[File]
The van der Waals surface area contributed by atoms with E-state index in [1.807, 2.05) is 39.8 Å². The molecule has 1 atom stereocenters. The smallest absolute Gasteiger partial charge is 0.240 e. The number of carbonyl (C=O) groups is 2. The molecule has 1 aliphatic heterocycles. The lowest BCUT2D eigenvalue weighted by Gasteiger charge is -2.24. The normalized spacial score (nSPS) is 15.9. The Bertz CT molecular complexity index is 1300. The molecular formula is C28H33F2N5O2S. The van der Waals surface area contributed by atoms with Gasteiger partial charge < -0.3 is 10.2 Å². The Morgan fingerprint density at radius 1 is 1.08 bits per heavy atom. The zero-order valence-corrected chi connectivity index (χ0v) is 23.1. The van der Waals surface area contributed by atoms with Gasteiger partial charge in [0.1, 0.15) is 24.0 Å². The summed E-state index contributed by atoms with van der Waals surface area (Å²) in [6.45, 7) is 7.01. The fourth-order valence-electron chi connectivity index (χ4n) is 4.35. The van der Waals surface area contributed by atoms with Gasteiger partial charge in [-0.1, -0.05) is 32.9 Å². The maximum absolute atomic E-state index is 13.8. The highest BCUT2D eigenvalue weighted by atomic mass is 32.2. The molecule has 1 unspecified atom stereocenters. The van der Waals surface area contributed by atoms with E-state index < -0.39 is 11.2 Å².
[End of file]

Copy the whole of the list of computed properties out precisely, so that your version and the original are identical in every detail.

The van der Waals surface area contributed by atoms with E-state index in [1.807, 2.05) is 39.8 Å². The molecule has 1 atom stereocenters. The smallest absolute Gasteiger partial charge is 0.240 e. The number of carbonyl (C=O) groups is 2. The molecule has 1 aliphatic heterocycles. The lowest BCUT2D eigenvalue weighted by Gasteiger charge is -2.24. The normalized spacial score (nSPS) is 15.9. The Bertz CT molecular complexity index is 1300. The molecular formula is C28H33F2N5O2S. The van der Waals surface area contributed by atoms with Gasteiger partial charge < -0.3 is 10.2 Å². The Morgan fingerprint density at radius 1 is 1.08 bits per heavy atom. The zero-order valence-corrected chi connectivity index (χ0v) is 23.1. The van der Waals surface area contributed by atoms with Gasteiger partial charge in [0.1, 0.15) is 24.0 Å². The summed E-state index contributed by atoms with van der Waals surface area (Å²) in [6.45, 7) is 7.01. The fourth-order valence-electron chi connectivity index (χ4n) is 4.35. The van der Waals surface area contributed by atoms with Gasteiger partial charge in [-0.1, -0.05) is 32.9 Å². The maximum absolute atomic E-state index is 13.8. The highest BCUT2D eigenvalue weighted by atomic mass is 32.2. The molecule has 1 unspecified atom stereocenters. The van der Waals surface area contributed by atoms with E-state index < -0.39 is 11.2 Å².